Mathematics Stack Exchange is a question and answer site for people studying math at any level and professionals in related fields. Join them; it only takes a minute:

Sign up
Here's how it works:
  1. Anybody can ask a question
  2. Anybody can answer
  3. The best answers are voted up and rise to the top

I have gone through the definition of generalized eigenvectors. It mentions a scalar value only (not an eigenvalue). Can a scalar other than an eigenvalue generate generalized eigenvectors?

In other words, for the equation $(A - \lambda I)^kx = 0$, for a solution $x$, is it possible that $\lambda$ is not an eigenvalue?

share|cite|improve this question
up vote 4 down vote accepted

If $(A-\lambda I)^k x = 0$ and $x \neq 0$, this implies that $\det \left((A- \lambda I)^k \right) = 0$, since there exists $x \neq 0\in$ null-space of $(A-\lambda I)^k$. But $$\det \left((A- \lambda I)^k \right) = \left(\det \left(A - \lambda I \right) \right)^k$$ Hence, we get that if $\det \left((A- \lambda I)^k \right) = 0$, then $\left(\det (A- \lambda I) \right)^k=0$, which in-turn implies that $\det (A- \lambda I)=0$. Hence, $\lambda$ is an eigenvalue of $A$.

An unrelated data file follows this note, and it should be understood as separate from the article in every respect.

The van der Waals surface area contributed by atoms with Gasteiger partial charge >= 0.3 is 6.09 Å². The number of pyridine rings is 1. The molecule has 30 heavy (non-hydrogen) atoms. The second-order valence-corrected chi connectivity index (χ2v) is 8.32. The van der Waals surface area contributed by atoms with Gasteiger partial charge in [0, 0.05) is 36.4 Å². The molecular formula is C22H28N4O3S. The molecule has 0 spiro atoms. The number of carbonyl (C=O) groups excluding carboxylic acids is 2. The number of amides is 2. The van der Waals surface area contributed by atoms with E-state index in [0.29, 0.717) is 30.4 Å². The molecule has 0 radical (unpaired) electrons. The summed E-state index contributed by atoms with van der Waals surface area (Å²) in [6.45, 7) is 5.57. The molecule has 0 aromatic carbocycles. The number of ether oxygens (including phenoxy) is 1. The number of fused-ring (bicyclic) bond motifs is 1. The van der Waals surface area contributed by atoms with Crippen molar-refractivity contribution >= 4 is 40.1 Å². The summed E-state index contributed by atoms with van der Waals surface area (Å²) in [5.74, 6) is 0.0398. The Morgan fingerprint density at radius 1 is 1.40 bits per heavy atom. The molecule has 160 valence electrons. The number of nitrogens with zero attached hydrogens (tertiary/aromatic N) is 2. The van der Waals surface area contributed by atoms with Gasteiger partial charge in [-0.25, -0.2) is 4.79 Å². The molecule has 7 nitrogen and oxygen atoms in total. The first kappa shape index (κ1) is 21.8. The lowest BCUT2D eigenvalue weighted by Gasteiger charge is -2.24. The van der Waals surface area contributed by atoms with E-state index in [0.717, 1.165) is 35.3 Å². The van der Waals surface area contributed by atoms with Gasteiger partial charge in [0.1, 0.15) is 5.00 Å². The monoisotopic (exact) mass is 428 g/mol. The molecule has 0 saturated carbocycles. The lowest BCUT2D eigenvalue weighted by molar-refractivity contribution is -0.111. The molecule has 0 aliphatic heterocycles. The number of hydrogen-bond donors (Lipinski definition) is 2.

share|cite|improve this answer

No; if $\lambda$ is not an eigenvalue, $(A-\lambda I)$ is regular, and products of regular matrices are always regular (for example, because they are invertible), so $(A-\lambda I)^k$ is regular as well and $x$ must be $0$ for the equation to hold.

share|cite|improve this answer

Your Answer


By posting your answer, you agree to the privacy policy and terms of service.

Not the answer you're looking for? Browse other questions tagged or ask your own question.